My guest today from Torc of Moonlight, is student Alice Linwood.
Hi. I’m at the University of Hull studying History, or ostensibly studying History. I was lucky; I had a choice of offers – Hull, York or Durham, but Durham’s a bit far out and when I visited it didn’t feel right. My parents made me put in for Cambridge, you know what parents are like. The atmosphere was appalling when I turned it down but, as I explained to Nick, I needed somewhere within easy travelling distance of the North York Moors to continue my research, and it simply can’t be done from the south of the country. When I take a First, it’ll mollify them. A bit. Well, it’ll have to do until I write my paper. Perhaps that will mollify my tutors. They don’t think that re-discovering a shrine to a Celtic water goddess a suitable subject for my final year. The atmosphere wasn’t very good there, either, but I’m determined. I’ve held this dream too long.
I became interested in history when I was very young, seven or eight, I think, maybe earlier. There were burial tumuli near to where my parents live, and I used to wonder what life would have been like for the people who built them. Short and hard is the answer to that one, not romantic at all, but those mounds fed my imagination and over the years my imagination was tempered by research. I didn’t have many friends and my parents encouraged my studying. I had an open account at a bookshop at one time. Well, they thought I was becoming obsessive, narrowing the period down to the late Celtic, Romano-British period, but you see, I knew something worthwhile was in my grasp. You’re not the only one to ask if I believe I’m an empath. The notion is ridiculous, of course it is, but I was impressionable, and if the question is asked enough a person is bound to wonder if there’s some truth in it, aren’t they? Ridiculous, of course it was. Anyway, that’s all in the past, my past. Very fluid, the term history. In ten minutes that is just what this conversation will be. History.
Hull? Oh I knew the moment I opened its brochure and saw that the on-campus residences were named after Romano-British sites in the area. The Parisii were here, you know, had an organised ferry system across the Humber before the Roman legions ever arrived to stamp their civitas on Brough. That’s the point, it’s what I can’t get over, that everyone hails the Romans for bringing roads, towns, their ubiquitous under-floor heating as if the people here had been living in caves. One of my teachers even told me that the invasion brought civilization to these islands. Can you believe that? Talk about propaganda!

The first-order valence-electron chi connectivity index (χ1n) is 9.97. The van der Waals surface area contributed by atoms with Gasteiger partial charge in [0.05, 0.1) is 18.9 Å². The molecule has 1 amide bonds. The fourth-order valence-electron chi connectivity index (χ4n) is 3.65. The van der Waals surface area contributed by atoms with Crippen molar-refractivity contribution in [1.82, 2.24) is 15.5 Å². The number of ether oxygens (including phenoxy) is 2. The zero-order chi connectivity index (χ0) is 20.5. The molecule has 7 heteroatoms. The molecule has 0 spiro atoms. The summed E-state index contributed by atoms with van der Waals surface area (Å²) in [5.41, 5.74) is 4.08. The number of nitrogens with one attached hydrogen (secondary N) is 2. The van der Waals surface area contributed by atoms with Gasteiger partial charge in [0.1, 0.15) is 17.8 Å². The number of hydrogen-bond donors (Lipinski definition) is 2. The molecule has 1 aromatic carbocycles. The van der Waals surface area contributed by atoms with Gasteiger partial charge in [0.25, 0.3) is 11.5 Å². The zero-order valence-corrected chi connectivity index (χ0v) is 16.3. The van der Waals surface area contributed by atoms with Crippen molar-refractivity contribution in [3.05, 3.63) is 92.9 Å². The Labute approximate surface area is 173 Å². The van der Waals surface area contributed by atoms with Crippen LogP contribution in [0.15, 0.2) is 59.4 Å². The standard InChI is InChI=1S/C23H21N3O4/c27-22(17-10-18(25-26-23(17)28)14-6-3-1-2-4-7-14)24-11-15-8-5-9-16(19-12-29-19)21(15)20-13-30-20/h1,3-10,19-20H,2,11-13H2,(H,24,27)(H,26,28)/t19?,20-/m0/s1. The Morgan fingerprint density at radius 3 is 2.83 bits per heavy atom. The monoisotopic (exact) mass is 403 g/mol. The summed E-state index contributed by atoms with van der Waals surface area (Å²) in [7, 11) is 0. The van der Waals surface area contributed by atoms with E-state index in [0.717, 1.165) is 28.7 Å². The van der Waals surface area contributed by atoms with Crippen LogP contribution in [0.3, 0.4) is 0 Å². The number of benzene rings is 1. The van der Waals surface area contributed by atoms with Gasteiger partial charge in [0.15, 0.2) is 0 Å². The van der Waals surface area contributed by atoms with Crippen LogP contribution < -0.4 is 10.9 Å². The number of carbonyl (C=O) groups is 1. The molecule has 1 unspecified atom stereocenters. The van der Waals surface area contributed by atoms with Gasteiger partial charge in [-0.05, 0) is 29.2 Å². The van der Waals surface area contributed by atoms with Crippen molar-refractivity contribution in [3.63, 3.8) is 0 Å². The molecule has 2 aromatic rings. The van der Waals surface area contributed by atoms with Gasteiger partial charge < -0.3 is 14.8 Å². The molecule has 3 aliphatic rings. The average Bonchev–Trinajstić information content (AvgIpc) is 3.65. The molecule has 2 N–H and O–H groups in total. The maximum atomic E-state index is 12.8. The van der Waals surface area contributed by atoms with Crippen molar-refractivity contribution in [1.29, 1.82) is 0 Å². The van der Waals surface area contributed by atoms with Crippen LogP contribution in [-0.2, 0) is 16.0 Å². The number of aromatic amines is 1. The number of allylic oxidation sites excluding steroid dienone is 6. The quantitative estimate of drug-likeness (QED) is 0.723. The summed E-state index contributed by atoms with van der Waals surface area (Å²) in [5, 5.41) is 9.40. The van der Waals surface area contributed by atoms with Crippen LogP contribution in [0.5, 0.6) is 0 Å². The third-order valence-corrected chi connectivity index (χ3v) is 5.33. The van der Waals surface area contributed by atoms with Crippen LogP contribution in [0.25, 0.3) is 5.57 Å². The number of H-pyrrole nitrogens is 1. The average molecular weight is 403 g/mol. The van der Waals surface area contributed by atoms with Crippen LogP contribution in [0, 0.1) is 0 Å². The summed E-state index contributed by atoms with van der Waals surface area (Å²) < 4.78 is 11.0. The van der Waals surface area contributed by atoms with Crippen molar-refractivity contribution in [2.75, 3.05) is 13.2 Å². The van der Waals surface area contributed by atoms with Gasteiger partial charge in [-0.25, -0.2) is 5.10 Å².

I’m sorry, I can get carried away sometimes. A shrine to a water goddess near Hull? No, I’m not looking so close. I mean, there will have been some, just look for Christian churches named All Saints for deified water courses. No, it is the wild land above the Vale of Pickering that draws me. Malton museum has a lot of artefacts from its Roman fort Derventio. That’s the beauty of the landscape up there, it hasn’t been urbanised to the same extent. There’s so much still to see in the landscape. There was a lot of Roman activity up there, far more than there should have been considering it wasn’t good farming. They obviously had to be there for a reason. And during the Norman period religious houses were built in a line ringing its western boundary; all so very close together. I always thought that odd, but it’s not my period, and you can only do so much.
Nick’s been a great help to me, field trips, and other things, though he knows nothing about the period at all. He won’t mind me saying that. We’re as alike as chalk and cheese; I really don’t know what it was that attracted us. I do worry about him, though. He’s very laddish at times, and he always seems to be getting injured playing sport. I worry about him, I worry how I’m affecting him. He seems to be losing his friends. Leonard Harkin? Isn’t he one of the site’s gardeners? Yes, he built a pond outside the door to my residence. We chatted a bit. I remember because there’d been a peeping tom at the rear windows, near my window – ooh, not nice, is it? He said he’d report anything unusual to the university authorities. I never heard any more though. You've not heard anything, have you?